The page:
A wonderful eye-opener blog to e-commerce website owners to enable easy and comfortable access to their products by all, especially…
Making technology more accessible to people with disabilities has become business-critical. Alternatives and workarounds concerning Section 508 and the Americans with Disabilities Act (ADA) are no longer an option for organizations due to the widespread adoption of online-only platforms. Businesses need to leverage robust accessibility testing and remediation solutions to become customer-oriented and immune from unwanted legal hassles.
Customer Shopping Behavior
If a customer has difficulty locating a product or getting pricing information, an employee at the store can help them out. However, despite their inconvenience, physical lines at the store ensure that they served everyone. When using a website or mobile app that is not accessible, people with disabilities may not be able to finish the checkout procedure quickly enough before the time slot expires. They might not get “quick” assistance on chat or call to place the order.
This could lead to disappointed customers and bad word of mouth over social media and other online review portals. Ordering via web and mobile apps must be easy to use. Allowing persons with disabilities to access essential products and services is now a norm and no business should cut orders on this responsibility.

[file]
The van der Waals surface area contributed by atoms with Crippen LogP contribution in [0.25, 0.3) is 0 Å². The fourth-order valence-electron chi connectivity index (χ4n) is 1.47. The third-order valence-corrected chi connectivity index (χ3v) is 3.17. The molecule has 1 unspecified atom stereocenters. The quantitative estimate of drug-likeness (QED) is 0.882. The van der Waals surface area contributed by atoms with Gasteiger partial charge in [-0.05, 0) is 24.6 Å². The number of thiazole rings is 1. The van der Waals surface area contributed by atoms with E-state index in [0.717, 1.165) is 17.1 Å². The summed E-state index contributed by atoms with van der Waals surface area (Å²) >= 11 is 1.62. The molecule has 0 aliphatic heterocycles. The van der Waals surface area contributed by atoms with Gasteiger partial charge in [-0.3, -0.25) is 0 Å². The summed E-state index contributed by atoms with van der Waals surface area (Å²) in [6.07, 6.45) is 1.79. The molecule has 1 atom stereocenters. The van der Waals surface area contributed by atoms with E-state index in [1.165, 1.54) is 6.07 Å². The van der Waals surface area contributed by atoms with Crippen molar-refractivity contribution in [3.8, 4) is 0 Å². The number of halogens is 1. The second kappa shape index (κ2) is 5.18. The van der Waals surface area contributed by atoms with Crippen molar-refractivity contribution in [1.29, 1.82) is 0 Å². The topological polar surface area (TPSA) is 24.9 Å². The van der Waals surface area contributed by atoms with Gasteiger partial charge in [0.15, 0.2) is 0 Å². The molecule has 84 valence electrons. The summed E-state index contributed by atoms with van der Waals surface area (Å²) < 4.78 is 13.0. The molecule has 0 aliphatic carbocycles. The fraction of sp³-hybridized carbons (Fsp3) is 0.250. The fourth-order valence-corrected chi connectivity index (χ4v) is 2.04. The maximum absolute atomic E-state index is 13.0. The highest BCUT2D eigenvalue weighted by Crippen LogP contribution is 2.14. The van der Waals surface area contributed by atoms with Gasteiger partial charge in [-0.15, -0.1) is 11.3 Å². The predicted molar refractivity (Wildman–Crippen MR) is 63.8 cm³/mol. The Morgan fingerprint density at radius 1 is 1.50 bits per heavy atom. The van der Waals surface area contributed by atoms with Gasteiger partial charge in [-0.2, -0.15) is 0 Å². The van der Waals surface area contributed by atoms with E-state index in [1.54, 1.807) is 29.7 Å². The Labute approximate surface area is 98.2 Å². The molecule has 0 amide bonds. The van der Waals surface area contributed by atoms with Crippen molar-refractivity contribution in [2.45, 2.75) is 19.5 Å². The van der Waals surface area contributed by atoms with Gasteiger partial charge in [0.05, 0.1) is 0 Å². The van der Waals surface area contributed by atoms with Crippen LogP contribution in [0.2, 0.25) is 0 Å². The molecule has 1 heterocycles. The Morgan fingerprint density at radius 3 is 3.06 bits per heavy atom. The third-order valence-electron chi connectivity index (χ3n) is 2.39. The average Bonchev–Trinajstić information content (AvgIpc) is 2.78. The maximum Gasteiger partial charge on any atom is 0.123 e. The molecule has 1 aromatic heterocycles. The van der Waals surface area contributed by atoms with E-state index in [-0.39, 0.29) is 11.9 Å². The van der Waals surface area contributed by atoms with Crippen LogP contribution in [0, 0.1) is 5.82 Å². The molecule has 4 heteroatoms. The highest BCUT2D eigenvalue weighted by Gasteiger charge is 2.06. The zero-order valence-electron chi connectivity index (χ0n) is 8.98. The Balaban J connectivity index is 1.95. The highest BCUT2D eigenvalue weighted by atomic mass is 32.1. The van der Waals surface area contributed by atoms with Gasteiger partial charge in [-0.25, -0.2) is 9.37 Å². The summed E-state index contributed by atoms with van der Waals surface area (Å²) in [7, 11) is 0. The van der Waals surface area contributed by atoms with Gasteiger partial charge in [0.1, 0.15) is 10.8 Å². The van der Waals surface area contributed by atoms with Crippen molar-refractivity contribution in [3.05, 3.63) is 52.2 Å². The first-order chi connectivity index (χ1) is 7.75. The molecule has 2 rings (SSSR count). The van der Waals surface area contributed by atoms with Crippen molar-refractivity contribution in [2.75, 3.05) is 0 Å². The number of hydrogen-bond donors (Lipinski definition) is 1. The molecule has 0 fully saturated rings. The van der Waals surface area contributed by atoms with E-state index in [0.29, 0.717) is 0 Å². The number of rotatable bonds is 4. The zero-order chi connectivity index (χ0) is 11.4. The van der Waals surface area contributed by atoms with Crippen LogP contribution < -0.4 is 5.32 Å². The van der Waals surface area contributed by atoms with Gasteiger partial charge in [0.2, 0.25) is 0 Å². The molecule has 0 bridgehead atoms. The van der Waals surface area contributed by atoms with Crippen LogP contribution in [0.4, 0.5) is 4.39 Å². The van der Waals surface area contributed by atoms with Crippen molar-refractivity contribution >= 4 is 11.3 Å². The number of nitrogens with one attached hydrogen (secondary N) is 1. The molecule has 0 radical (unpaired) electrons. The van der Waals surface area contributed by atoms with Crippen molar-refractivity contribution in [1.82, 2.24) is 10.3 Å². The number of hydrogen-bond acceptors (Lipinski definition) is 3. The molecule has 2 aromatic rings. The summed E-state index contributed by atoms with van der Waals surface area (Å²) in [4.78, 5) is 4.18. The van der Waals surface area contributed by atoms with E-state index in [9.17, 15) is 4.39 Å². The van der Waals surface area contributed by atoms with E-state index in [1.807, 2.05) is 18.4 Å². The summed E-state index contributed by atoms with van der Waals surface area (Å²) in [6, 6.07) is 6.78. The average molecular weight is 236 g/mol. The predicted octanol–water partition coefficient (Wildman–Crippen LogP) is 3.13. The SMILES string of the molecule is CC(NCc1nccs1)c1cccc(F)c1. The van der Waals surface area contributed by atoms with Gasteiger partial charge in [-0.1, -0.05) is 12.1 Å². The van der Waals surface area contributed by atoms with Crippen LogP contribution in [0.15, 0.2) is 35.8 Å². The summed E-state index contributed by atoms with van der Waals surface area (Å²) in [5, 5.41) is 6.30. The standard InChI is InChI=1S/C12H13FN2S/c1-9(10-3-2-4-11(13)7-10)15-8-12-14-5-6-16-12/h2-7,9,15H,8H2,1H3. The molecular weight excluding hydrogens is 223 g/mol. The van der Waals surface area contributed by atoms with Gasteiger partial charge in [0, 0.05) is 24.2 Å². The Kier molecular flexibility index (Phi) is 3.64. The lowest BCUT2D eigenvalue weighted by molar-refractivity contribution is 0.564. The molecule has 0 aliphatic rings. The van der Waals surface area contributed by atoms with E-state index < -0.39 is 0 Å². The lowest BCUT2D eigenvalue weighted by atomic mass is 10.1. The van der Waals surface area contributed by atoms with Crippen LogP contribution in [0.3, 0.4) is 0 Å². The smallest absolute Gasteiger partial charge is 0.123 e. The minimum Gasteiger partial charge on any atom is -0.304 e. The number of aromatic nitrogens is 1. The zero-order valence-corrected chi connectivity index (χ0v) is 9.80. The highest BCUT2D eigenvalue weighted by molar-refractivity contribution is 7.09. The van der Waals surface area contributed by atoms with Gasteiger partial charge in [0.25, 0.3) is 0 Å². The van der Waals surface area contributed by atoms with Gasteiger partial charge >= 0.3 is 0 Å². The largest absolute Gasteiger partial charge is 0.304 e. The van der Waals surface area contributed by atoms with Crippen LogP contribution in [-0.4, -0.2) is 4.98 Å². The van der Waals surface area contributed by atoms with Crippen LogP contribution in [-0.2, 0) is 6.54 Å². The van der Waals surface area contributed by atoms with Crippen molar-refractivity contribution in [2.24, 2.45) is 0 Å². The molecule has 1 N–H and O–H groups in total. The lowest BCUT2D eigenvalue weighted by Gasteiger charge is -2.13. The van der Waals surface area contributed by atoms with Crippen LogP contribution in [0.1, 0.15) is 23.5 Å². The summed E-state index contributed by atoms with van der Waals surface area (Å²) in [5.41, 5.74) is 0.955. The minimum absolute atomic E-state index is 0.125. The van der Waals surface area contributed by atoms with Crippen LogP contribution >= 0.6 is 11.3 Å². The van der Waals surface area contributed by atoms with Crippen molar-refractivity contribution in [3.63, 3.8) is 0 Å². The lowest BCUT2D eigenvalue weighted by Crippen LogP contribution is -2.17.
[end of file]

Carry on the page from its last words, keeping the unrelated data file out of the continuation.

Better user experience
Accessibility not only makes the website and app accessible to persons with disabilities but also enhances the overall user experience for every user. Developing an accessible website also means that better quality codes are written leading to lesser errors and security issues in the long run.
Accessibility makes user experience accessible to everyone with equal efficiency. By failing to make websites and applications accessible, you automatically exclude a substantial number of your users, preventing them from enjoying a comparable experience to users who do not have any disabilities.
SUX (Some User Experience) is an interesting term for user experiences that exclusively focus on certain users while excluding others, which is exactly what it accomplishes.
WCAG 3.0 will not be the name of the next edition of WCAG testing guidelines, as you may assume. The project’s current code name is “Silver,” although that may change. Because of this, you may be questioning why not call “WCAG 3.0” and follow the current standard. A good reason exists for this. “W” in WCAG is no longer relevant because it stands for the web.
WCAG 3.0 will take into account that today’s Internet goes well beyond just websites. It’s no longer enough to only have a smartphone, tablet, or computer accessible; you may also have a smart TV, smartwatch, and even a car with smart capabilities, widely known as the Internet of Things, which require to be accessible as well. It is only a matter of time before we see even more advanced technology than we can imagine.
Pivotal Accessibility offers comprehensive online accessibility testing and remediation solutions for digital products and services including web applications, native applications, websites, and documents, across numerous platforms. Our accessibility engineers leverage leading assistive technologies to help you roll out highly accessible and compliant applications.